During the period of April and December 2006 11 common buzzards (Buteo buteo) were collected from different areas of Sicily. Almost all little owls were taken during the summer, whereas the majority of the buzzards were gathered during winter. All the raptors came from Center of Recupero Fauna Selvatica of Palermo. The birds had been brought to the Center alive but injured or debilitated for various reasons. The main cause of death was determined by examining the birds macroscopically and, when necessary, radiological, histological, or toxicological analysis was done [2]. These different causes of death were classified as different kinds of trauma. Frequently the birds were injured by collision with a vehicle or with power lines or by lead shot. In general, the main causes of admission in the Centro were fractures and luxations due to traumas. In the postmortem examination, sex, age, and weight were determined (Table 1). The following data were gathered for each bird: sex, age, weight, cause of death, area of origin, data of arrival, and data of death. The 11 (6 females and 5 males) common buzzards comprised 5 juveniles and 6 adults (Table 1). The following samples were taken from each corpse: liver, kidneys, pectoral muscle, lungs, and skin. The preparation of samples was carried out taking care to avoid contamination and losses as much as possible: sterile scalpels and surgical tools cleaned or substituted for each bird were used together with rubber latex gloves. The working surface was also cleaned after each operation. The samples were handled in away to avoid any contact with external surfaces, placed individually in plastic bags, and stored at °C until analysis.

tab1
Table 1: Characteristics of common buzzards (Buteo buteo) analyzed.
2.2. Instrument

Analyses were carried out on a PSA ION 3 potentiometric stripping analyzer (Steroglass, S. Martino in Campo, Perugia, Italy), which was controlled by NEOTES 2.0.1 software (Steroglass) run on an IBM-compatible personal computer. The instrument was equipped with a conventional three-electrode cell and was used for the analysis of Cd(II), Cu(II), Mn(II), Pb(II), and Zn(II) in common buzzards samples. The working electrode was a glassy carbon electrode coated with a thin mercury film; the reference electrode was an Ag/AgCl electrode (3 M KCl), and a platinum wire auxiliary electrode was used.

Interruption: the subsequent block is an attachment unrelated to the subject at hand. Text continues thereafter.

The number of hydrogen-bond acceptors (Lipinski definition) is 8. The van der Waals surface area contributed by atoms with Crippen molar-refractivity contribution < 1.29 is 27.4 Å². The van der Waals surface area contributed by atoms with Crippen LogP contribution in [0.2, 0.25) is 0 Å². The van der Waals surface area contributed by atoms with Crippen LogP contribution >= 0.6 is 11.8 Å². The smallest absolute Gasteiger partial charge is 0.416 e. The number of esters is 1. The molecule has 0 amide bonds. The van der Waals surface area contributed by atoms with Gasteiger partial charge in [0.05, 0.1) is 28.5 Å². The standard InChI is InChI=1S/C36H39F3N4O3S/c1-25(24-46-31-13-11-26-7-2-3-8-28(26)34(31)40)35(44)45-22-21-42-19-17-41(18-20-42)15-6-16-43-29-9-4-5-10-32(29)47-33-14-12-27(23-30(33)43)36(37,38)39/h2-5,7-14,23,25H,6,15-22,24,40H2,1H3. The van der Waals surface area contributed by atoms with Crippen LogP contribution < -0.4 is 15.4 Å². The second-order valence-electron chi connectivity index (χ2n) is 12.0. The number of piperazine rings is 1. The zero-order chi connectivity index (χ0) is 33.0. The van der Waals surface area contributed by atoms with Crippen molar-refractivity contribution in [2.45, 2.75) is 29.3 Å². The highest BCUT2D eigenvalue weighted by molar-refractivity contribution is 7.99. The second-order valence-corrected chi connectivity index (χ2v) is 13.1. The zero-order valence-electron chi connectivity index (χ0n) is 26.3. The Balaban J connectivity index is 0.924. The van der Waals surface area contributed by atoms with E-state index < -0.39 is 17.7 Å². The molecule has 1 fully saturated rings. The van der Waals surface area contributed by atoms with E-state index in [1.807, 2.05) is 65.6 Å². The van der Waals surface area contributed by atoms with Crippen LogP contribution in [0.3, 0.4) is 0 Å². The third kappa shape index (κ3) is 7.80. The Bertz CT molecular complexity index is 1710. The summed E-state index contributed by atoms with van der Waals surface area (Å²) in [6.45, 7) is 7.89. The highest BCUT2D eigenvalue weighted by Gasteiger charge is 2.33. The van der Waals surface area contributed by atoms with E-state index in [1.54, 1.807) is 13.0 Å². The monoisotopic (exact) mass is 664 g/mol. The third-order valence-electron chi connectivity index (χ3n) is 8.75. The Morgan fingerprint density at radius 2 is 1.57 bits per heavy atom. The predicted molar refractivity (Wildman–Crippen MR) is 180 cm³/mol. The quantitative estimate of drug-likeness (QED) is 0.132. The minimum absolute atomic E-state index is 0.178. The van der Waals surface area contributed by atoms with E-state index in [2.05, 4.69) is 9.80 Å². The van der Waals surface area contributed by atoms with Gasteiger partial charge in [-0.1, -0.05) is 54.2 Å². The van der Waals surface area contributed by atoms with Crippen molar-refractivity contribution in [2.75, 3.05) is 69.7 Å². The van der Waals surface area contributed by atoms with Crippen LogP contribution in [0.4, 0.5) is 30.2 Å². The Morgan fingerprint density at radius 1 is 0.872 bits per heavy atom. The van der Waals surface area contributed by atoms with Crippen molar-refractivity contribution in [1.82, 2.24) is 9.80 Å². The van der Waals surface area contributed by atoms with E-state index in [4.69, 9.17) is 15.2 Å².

2.3. Reagents

Ultra pure hydrochloric acid (34%–37%), Hg (II) (1000 mgKg−1, 1 M in hydrochloric acid) and Cd(II), Cu(II), Mn(II), Pb(II), Zn(II) (1000 mgKg−1 0.5 N in HNO3) standard solutions were purchased from Panreac (Barcelona, Spain). Ultra pure H2O2 35%, used in the extraction procedure, was purchased from Carlo Erba Reagenti (Milan, Italy). Methanol was obtained by Carlo Erba Reagenti (Milan, Italy). The 0.5 M ammonia buffer (pH 9.5) was purchased from Panreac (Barcelona, Spain). Ultra pure water (18.2 M  cm−1) was obtained by Carlo Erba Reagenti (Milan, Italy). The accuracy of the stripping potentiometer and the reliability of the methods described were tested with reference matrices of pork liver (NRMGBW08551) (LGC Promochem Milan, Italy).

2.4. Sample Preparation

All glassware was cleaned prior to use by soaking in 10% v/v for 12 hours and rinsed with ultra-pure water. Birds samples were dried in a 100°C oven. An exactly weighing aliquot of each sample was separately placed into teflon beakers and digested with 10.0 mL 35% at 45°C for 1 hour. The digested samples were dissolved in 10.0 mL of 37% HCl at 70°C for about 1 hour under magnetic stirring in order to ensure that all metals present remain in unbound-free forms. The dissolved sample was filtered through an acid precleaned 0.45  m membrane and then it was filtered on a carbon column previously activated by 2.0 mL of methanol followed by 2.0 mL of ultra-pure water to remove any residue of organic matter. The filtrates appeared colorless. Derivative stripping potentiometry allowed the direct determination of Cd(II), Cu(II), Mn(II), Pb(II), and Zn(II).

2.5. Mercury Film Formation (Plating)

Prior to each new experiment, a fresh mercury film was plated onto the glassy carbon surface of the working electrode by electrolyzing 20 mL of a 1000 mg Hg(II) Kg−1 standard solution at  mV for 1 minute. After each analysis, the used mercury film was removed by wiping the electrode surface with filter paper. The electrodes were stored in ultra-pure water.

2.6. Derivative Potentiometric Stripping Analysis (dPSA)

Cd(II), Cu(II), Pb(II), and Zn(II) can be simultaneously determined in common buzzard tissues, by placing into the electrochemical cell 2.0 mL of sample, 10.0 mL of ultrapure water, 1.0 mL of 1000 mg Hg (II) Kg−1 standard solution as the oxidant agent [14]. The pH of the sample was in the range of 1.8–2.0. The stirred electrolysis was executed at  mV for 120 seconds, then the potential was scanned towards less negative values (until 0 mV) at a scan rate of 10 mV/s; the Zn(II), Cd(II), Pb(II), and Cu(II) stripping peaks were respectively registered at  mV,  mV,  mV, and  mV. The quantitative analysis was executed by the multiple point standard additions method by adding twice 0.2 mL of 5.0 mgKg−1 Zn(II) and Cu(II) standard solutions, and 0.2 mL of 1.0 mgKg−1 Cd(II) and Pb(II) standard solutions. The analysis lasted 40 minutes. For Mn analysis, after the plating of the working electrode with mercury, 10.0  L of sample extract were put into the electrochemical cell together with 0.20 mL of 0.5 M ammonia-ammonium chloride buffer (pH 9.5), 19.0 mL of ultra-pure water, 0.1mL of Hg(II) 1000 mgKg−1, and deoxygenated for 5 minutes by N2 purging. The best electrochemical conditions were optimized by fixing the final acquisition potential and the cleaning potential, respectively at  mV and  mV, and fixing the deposition time at  s; the solution was stirred at 1000 rpm. The manganese stripping peak was registered around  mV. The quantitative analysis was done by the multiple-point standard additions method. Optimum precision and accuracy were obtained with the addition of two 0.05 mL aliquots of a standard solution of Mn (II) and performing the measurements five times. In the optimized electrochemical conditions, the manganese analysis lasted about 30 minutes.

3. Results

3.1. Method Performances